DOCTORS are no longer prescribing stop smoking aids in Worcestershire in a plan slammed as ‘short-sighted’ and ‘prioritising saving money over saving lives’.

The British Lung Foundation found the local authority in Worcestershire fully decommissioned its stop smoking services in April 2016, and neighbouring Clinical Commissioning Groups then advised that no prescriptions for nicotine patches, gum, lozenges and sprays should be written for new patients.

The charity claims the impact of decommissioning services and advising GPs not to prescribe stop smoking aids is that the number of items prescribed through primary care in each CCG has plummeted in the area.

The findings were part of a wider study by the charity which it said found a 75 per cent decline in stop smoking aids being prescribed by GPs and pharmacists in England in 2016/17 compared with 2005/6.

The charity says CCGs were “prioritising saving money over saving lives and flouting the basic principles of the NHS” by cutting back on quitting services and treatment.

But it said that as people who smoke are likely to be frequent users of NHS services, it will eventually lead to a greater burden and any savings will only be in the short term.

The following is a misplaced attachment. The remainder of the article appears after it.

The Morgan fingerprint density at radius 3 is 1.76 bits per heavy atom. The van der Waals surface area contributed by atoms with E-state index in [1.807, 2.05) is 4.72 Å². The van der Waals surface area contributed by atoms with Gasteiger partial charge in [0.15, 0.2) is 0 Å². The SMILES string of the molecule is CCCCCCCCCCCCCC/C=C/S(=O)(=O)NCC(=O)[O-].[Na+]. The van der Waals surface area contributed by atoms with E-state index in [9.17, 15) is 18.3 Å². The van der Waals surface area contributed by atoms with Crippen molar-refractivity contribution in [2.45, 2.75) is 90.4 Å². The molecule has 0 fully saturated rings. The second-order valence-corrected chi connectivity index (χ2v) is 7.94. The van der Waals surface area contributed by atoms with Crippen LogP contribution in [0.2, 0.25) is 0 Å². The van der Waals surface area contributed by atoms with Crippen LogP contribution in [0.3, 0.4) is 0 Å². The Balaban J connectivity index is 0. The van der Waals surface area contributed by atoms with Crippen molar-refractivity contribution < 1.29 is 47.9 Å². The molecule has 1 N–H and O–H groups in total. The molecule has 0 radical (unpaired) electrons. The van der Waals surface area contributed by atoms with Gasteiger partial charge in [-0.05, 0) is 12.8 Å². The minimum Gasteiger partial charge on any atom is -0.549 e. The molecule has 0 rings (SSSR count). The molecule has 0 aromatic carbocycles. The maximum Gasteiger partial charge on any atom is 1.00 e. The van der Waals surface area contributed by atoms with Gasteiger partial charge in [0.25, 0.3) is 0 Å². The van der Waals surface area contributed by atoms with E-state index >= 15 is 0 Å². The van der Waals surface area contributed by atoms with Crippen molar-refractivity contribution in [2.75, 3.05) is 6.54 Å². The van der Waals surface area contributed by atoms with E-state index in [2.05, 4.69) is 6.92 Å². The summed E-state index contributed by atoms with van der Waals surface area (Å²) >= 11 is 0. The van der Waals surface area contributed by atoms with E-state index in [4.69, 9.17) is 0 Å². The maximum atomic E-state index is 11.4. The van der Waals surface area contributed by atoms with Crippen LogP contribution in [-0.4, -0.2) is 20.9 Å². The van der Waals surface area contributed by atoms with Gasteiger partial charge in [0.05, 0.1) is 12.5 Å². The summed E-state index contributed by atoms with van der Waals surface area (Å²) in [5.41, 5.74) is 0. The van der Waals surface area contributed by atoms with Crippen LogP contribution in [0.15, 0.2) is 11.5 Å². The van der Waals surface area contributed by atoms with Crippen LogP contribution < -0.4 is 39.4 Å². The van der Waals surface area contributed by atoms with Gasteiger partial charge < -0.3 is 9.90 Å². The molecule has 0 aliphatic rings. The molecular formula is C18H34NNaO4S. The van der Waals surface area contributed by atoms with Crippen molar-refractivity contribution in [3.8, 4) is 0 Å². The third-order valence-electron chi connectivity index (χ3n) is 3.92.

However, a spokesman for Worcestershire's three Clinical Commissioning Groups, which buy health services, said: "Smoking cessation services are most effective if patients are offered a combination of behavioural support and drug treatment.

"Following the decision in April 2016 by Worcestershire County Council to stop funding smoking cessation services, the CCGs advised GPs that no drug treatment should be prescribed unless it is part of a smoking cessation programme.

"However, smokers who want to quit can go to their local pharmacy or access NHS websites that offer information, advice and email support.”

Alison Cook, director of policy at the British Lung Foundation, said all smokers should be able to expect their GP to provide access to stop smoking medication and cutting aids would only achieve short-term savings.

She added: "The decisions are foolhardy and must be reversed."

Ms Cook said the National Institute for Health and Care Excellence advises that smokers should have access to specialist services tailored to their needs.